Goalkeepers: Shuichi Gonda (Tokyo), Eiji Kawashima (Standard Liege), Shusaku Nishikawa (Urawa Reds)
Defenders: Masahiko Inoha (Jubilo Iwata), Yasuyuki Konno (Gamba Osaka), Masato Morishige (Tokyo), Yuto Nagatomo (Inter), Gotoku Sakai (Stuttgart), Hiroki Sakai (Hannover), Atsuto Uchida (Schalke), Maya Yoshida (Southampton)
Midfielders: Toshihiro Aoyama (Sanfrecce Hiroshima), Yasuhito Endo (Gamba Osaka), Makoto Hasebe (Nuremberg), Keisuke Honda (Milan), Shinji Kagawa (Manchester United), Yoichiro Kakitani (Cerezo Osaka), Hiroshi Kiyotake (Nuremberg), Manabu Saito (Yokohama F Marinos), Hotaru Yamaguchi (Cerezo Osaka)
Forwards: Shinji Okazaki (Mainz), Yoshito Okubo (Kawasaki Frontale), Yuya Osako (1860 Munich)
Japan are expected to fly the flag for Asia at the 2014 FIFA World Cup, with the nation viewed as a potential surprise package to reach the latter stages.
Alberto Zaccheroni's men have been pitted against Colombia, Greece and Ivory Coast in Group C.
They will be joined by South Korea and Iran at the showpiece event, together with fellow AFC qualifiers Australia, but Japan are widely seen as Asia's best hope of going deep into the tournament, and for good reason.
Japan breezed through the fourth and final round of Asian qualifying, finishing four points clear of Australia after eight games in Group B.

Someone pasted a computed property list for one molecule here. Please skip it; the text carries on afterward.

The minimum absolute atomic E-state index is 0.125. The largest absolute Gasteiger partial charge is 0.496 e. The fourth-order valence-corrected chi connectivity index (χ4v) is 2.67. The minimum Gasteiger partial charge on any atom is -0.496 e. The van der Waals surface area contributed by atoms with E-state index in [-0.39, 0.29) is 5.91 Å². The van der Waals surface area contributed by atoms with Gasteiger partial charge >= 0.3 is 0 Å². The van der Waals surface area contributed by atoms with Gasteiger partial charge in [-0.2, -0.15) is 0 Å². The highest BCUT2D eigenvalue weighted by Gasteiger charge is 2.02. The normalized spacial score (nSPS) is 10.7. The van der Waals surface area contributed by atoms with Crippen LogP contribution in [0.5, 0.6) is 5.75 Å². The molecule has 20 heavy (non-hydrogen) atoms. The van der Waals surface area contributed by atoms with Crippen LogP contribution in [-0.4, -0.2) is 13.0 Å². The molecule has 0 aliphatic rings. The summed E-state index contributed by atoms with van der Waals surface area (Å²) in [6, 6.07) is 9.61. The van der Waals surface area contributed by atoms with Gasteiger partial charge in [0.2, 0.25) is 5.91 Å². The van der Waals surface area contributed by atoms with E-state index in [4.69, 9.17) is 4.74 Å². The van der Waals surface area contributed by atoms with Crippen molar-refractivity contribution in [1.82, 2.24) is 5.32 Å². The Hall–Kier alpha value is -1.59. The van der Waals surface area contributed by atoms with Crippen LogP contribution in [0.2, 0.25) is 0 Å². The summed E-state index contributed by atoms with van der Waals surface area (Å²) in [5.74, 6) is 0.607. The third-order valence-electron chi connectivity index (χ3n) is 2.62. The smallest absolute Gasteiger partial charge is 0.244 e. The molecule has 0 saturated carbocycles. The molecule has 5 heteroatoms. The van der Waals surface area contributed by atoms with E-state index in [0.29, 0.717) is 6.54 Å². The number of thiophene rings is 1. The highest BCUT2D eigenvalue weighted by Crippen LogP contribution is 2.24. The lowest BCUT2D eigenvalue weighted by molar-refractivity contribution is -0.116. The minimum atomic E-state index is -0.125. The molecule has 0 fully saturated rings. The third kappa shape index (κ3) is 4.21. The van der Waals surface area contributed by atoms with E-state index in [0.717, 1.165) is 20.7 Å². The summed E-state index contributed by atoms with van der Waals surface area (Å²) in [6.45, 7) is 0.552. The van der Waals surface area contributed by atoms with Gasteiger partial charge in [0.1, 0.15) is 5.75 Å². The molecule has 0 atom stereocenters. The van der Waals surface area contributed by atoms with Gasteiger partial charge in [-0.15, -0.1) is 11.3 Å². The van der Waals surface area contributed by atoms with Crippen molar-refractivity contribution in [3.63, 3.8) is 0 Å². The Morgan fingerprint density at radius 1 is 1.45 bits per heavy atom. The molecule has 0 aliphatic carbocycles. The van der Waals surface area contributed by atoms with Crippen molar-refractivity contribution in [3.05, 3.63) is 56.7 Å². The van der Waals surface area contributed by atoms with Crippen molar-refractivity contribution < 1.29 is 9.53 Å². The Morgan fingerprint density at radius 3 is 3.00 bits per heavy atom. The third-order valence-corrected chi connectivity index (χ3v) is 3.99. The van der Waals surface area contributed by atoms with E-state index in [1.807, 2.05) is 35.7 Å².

The Blue Samurai tasted defeat only once during the final phase of qualification, scoring 16 goals and conceding just five in eight games.
However, it was not all smooth going for Japan after a period of transition under Zaccheroni.
The Italian tactician replaced Takeshi Okada following the 2010 World Cup and his team made a strong start to the third round of qualifying, winning three of their opening four games.
Back-to-back defeats to Uzbekistan and North Korea followed, but Japan still made it through to the next round.
Zaccheroni's men then demonstrated vast improvement in the decisive stage of qualifying, with their only defeat coming against Jordan.
Japan's form has not gone unnoticed and many feel the team are in with a strong chance of improving on their progression to the round of 16 in South Africa four years ago.
Greater expectations are partially explained by an increase in the number of Japanese players impressing overseas.
More than half of Zaccheroni’s 23-man squad play their club football in Europe, with five of those - Gotoku Sakai, Hiroki Sakai, Makoto Hasebe, Hiroshi Kiyotake and Shinji Okazaki - representing Bundesliga teams.
Together with Milan’s Keisuke Honda and Manchester United playmaker Shinji Kagawa, Okazaki is likely to represent one of Japan’s primary threats in Brazil.
The latter has quickly become one of the stars of German football, scoring 15 league goals for Mainz last season, and also found the net eight times during Japan's qualifying campaign.
Team-mates Honda and Kagawa combined for nine goals between them and the attacking trio also impressed at the Confederations Cup last year.
However, if Japan are to have a chance of matching South Korea's semi-final appearance at the 2002 World Cup, they need to improve defensively.
A repeat of the sloppiness they showed at the Confederations Cup, when shipping eight goals in three games, would surely prove costly.
So the pressure will be on the likes of Atsuto Uchida, Maya Yoshida and Yuto Nagatomo – three other players based in Europe – to maintain solidity at the back.